An eye capturing eclipse


Every several years in the United States, a total Super Blood Wolf Moon eclipse captures the attention of many astronomers and everyday people alike. The eclipse started at about 7:30 p.m. before the moon turned red like blood and it all ended at about 12:48 a.m. The moon even had a blue tint along the edge. Many people went outside to get a look at this mystical phenomenon.

Late at night, on Jan. 20, 2019 into the early morning, Jan. 21, 2019, the Earth cast a full shadow over the moon, and when the shadow was gone, the moon turned red due to the sunset casting red light onto the moon, but generally the name “blood moon” refers to the fact that it is a lunar eclipse.

  “The moon was really cool,” said Hannah McKinney, junior. The eclipse was slow and it took some time for the color to appear. Ashley Burt, junior, agrees when she said, “The moon was awesome.” Both girls noticed the red coloring of the moon and thought it was the only major difference from the normal moon that glows in the sky.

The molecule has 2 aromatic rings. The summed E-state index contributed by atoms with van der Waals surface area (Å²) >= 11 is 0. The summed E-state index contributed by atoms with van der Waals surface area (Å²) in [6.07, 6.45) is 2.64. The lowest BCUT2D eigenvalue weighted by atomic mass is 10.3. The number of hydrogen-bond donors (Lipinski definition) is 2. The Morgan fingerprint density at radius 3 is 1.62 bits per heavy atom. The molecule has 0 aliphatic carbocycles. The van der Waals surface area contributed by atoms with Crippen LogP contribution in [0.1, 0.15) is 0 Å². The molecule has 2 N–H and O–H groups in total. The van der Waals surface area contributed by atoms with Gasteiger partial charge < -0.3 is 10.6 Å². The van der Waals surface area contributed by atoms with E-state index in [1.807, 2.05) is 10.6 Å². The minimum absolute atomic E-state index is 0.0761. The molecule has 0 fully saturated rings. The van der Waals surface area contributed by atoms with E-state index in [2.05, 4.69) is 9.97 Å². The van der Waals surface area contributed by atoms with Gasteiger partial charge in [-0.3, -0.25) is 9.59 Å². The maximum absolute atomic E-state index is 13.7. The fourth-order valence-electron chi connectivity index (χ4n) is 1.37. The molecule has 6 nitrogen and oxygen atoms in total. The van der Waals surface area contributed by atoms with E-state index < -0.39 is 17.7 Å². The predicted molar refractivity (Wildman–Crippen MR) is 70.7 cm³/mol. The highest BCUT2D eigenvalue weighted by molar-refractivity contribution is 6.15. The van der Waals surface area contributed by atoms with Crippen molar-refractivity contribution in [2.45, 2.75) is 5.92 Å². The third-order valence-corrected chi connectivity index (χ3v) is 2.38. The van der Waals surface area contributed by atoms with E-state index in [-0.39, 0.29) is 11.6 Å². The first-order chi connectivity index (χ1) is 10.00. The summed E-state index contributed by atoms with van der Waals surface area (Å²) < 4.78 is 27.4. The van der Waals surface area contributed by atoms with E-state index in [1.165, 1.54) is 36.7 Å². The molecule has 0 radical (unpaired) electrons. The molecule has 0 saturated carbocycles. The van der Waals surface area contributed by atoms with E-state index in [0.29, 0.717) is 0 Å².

Saying “Super Blood Wolf Moon Eclipse” is a mouthful, but every word has a meaning. For example, the moon is known as “super” during this eclipse because it is at the point in its orbit where it is closest to Earth. Also, according to Live Science, it was known as the “wolf moon” because Native Americans assigned different names for the moon each month; January was the “wolf moon.”

  Everyone who didn’t get a chance to see this phenomenon, should clear their schedule for the next one. Unfortunately, the next total Super Blood Moon Eclipse won’t appear until May 26, 2021, and it will only be in totality over the Asian continent. Plus, a “wolf” eclipse won’t appear for a much longer time.

Carlynn Claypool, Staff Reporter

The eclipse through the night. Photo courtesy of Jim Jezek.